New dating of Neanderthal bones indicates that the
evolutionary cousins of modern humans survived later in
central Europe than had been thought and shared the
continent with their successors for several
reported in Tuesday's issue of the Proceedings of
the National Academy of Sciences, overturns the
traditional notion that as modern humans spread from Africa
and the Middle East into Europe, they drove the supposedly
more primitive Neanderthals westward and eventually to
thought that Neanderthals had disappeared in an
east-to-west pattern across Europe but bones dated
to just 28,000 years ago from Vindija, Croatia in
central Europe refutes that idea.
"Into that picture come these Croatian dates which show
there were Neanderthals living in the hills of Croatia 3,000
years after there were early modern humans established in
Germany, a couple hundred kilometers away," says Erik
Trinkaus, an anthropologist at Washington University in St.
Louis and one of the paper's authors
The overlap in time and place
provides an opportunity for interbreeding between the two
species of hominids and the possibility that Neanderthal
genes persist to the present.
"Neanderthals may have been
driven to extinction in some areas," Trinkaus says,
"or they may have been absorbed into early modern human
populations in others,"
Neanderthals, primitive hominids
with prominent brows, coarse jaws and short legs, are
thought to have arisen in Africa more than 250,000 years
ago. They are thought to have appeared in Europe about
120,000 years ago and eventually to have been replaced by
Modern humans arrived in Europe at
least 32,000 years ago and possibly as early as 36,000 years
Trinkaus and his collaborators examined
Neanderthal bones originally dug up from a Croatian cave a
century ago. Radiocarbon dating on pill-size samples from
two skulls put their age at 28,000 years old. The
Neanderthal specimens had earlier been dated at 45,000 years
using a less accurate method.
A jaw bone, about 3½ inches
long, one of the Vindija Neanderthal bones that was
(Croatian Academy of Sciences)
"It just makes the picture of
the relationship between modern humans and Neanderthals far
more complicated than it was before," comments Jan
Simek, head of the anthropology department at University of
Tennessee, Knoxville. "You're not talking about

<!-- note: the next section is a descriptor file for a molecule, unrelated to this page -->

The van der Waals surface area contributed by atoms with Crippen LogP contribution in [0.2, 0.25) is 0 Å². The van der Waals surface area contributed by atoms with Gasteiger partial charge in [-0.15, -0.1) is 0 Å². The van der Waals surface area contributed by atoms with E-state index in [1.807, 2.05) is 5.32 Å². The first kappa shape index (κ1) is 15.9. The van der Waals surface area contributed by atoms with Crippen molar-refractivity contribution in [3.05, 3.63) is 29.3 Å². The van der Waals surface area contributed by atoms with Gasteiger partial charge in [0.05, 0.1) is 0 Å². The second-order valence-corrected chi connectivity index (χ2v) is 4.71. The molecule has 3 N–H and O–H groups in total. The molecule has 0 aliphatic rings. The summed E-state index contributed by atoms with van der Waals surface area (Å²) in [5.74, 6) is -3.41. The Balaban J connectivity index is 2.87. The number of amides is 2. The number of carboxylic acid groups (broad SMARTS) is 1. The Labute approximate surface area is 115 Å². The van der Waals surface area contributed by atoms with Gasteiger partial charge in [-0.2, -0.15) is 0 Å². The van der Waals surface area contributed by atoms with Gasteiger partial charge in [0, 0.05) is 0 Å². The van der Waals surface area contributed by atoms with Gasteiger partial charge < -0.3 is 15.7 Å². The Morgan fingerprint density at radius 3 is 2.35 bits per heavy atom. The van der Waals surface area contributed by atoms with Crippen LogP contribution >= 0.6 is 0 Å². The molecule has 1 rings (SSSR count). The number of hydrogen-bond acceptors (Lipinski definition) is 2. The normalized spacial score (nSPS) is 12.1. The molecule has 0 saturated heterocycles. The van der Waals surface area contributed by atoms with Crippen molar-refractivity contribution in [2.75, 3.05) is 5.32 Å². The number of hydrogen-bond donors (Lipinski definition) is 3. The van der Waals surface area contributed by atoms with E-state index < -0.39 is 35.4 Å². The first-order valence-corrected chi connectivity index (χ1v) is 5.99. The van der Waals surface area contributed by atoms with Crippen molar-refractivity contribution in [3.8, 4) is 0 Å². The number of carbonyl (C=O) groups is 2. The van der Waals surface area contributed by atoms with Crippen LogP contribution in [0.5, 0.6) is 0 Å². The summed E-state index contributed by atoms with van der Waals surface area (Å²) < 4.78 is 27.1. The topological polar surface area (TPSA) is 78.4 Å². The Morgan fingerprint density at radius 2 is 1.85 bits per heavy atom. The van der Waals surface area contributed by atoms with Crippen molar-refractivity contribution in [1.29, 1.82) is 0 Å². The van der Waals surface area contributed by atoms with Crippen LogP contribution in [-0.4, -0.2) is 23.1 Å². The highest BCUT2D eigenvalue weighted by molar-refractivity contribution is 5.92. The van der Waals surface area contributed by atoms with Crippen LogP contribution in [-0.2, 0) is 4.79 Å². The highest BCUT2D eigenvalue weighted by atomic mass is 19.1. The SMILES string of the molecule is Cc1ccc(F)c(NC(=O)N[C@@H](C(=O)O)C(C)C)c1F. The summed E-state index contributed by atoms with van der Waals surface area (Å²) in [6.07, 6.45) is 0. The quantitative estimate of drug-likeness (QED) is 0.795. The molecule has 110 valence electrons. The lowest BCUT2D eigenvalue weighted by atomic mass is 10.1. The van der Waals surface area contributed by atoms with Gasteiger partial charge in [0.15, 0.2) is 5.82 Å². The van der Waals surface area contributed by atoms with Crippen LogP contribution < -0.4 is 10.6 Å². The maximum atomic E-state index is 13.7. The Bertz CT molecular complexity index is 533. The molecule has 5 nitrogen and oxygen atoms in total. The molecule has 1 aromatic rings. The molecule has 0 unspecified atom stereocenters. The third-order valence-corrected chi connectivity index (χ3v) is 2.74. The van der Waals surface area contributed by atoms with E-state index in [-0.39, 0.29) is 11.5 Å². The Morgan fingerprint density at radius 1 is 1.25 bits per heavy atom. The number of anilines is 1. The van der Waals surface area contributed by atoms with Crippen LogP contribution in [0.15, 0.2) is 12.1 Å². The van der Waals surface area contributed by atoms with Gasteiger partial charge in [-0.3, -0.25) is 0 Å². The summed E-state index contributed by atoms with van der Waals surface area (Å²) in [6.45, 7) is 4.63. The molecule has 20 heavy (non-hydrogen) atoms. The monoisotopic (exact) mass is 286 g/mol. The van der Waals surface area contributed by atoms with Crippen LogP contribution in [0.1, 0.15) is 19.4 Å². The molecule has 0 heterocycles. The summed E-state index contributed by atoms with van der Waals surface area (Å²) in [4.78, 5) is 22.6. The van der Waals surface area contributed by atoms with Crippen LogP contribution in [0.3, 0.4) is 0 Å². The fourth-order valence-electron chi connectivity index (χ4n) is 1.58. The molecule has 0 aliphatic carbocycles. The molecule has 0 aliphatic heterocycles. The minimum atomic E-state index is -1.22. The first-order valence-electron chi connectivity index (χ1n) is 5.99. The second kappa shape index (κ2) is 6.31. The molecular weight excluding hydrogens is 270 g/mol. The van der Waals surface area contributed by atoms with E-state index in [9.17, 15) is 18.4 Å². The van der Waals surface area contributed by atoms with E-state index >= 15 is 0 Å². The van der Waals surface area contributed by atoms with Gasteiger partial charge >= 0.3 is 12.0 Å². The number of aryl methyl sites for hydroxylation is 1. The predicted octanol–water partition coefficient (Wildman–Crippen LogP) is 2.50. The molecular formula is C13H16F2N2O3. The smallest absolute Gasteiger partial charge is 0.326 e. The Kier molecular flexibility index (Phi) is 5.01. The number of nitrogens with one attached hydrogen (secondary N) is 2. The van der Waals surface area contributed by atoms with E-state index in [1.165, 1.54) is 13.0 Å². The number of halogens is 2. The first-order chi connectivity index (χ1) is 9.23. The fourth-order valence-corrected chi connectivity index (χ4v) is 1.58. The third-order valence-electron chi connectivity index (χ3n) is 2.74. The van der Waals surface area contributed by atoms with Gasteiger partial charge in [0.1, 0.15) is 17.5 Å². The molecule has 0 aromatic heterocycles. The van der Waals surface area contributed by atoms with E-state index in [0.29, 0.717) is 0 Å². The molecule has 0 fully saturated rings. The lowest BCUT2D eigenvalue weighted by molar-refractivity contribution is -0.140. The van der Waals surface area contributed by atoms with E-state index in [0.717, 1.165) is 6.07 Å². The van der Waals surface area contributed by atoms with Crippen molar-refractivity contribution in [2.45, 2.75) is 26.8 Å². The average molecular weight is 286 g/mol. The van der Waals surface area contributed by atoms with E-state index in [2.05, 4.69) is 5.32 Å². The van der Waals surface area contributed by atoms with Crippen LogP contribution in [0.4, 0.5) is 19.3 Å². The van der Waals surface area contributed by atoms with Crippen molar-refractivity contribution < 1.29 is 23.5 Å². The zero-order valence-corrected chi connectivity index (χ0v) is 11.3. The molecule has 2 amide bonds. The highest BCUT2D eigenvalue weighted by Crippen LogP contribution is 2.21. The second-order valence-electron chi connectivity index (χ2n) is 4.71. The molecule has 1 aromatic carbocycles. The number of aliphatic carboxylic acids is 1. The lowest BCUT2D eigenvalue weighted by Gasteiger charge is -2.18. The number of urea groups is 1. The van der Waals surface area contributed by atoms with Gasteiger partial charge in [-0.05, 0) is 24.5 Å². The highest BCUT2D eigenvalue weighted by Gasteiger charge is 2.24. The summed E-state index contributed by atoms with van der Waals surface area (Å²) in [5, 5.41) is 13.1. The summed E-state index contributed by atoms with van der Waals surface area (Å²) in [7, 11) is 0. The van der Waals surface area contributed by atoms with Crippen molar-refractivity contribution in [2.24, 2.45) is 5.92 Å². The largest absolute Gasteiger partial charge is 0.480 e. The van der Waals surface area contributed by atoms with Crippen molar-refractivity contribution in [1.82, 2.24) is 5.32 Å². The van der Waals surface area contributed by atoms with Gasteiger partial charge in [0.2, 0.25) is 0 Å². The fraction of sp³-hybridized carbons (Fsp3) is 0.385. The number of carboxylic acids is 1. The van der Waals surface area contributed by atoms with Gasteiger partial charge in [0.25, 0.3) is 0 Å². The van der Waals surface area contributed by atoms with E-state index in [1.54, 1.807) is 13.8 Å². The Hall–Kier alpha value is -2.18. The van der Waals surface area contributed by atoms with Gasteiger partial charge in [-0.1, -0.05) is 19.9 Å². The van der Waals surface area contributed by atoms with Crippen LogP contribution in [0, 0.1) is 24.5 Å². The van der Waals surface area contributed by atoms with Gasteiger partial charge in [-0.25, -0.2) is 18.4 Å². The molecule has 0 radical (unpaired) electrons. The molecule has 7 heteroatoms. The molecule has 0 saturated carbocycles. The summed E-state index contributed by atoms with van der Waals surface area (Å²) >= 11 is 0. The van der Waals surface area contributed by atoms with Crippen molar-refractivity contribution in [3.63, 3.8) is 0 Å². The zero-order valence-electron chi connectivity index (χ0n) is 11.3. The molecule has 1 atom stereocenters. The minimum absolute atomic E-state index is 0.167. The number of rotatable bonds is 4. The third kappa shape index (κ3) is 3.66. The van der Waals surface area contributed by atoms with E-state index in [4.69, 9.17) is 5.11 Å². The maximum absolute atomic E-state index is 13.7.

one advanced form and an animal. They were all
The notion that Neanderthals and
humans interbred remains a controversial one, however.
"You could argue that they lived apart in the same area
and threw rocks at each other instead of genes," says
Clark Howell of the University of California, Berkeley.
Trinkaus and lead author Fred Smith of Northern Illinois
University point to 25,000-year-old remains of a human child
found in Portugal whose legs, arms, teeth and skull show
"Our interpretation of that
these populations were intermixed and these traits
persisted over a number of generations," Trinkaus says.
"It tells us that interbreeding took place."
Smith and Trinkaus say there are
body features in bones from 30,000-year-old human specimens
that suggest a Neanderthal contribution to the European gene
Others such as Howell say the
characteristics in the skeletons that Trinkaus and Smith
attribute to Neanderthal are within the range of normal
variations for humans.
Tests on Neanderthal DNA have
suggested it is too different to be human, but that
assertion is also controversial.
There is as yet no definitive
evidence of Neanderthals and humans being at exactly the
same place at the same time.
"We don't have evidence
of them directly meeting or coming into contact with each
other in Croatia or southern Germany," Trinkaus says.
"But we know they weren't all that far apart at
the same time."
The Associated Press contributed to this
"You're not talking about one advanced form and an
animal. They were all people."
Jan Simek, University of Tennessee,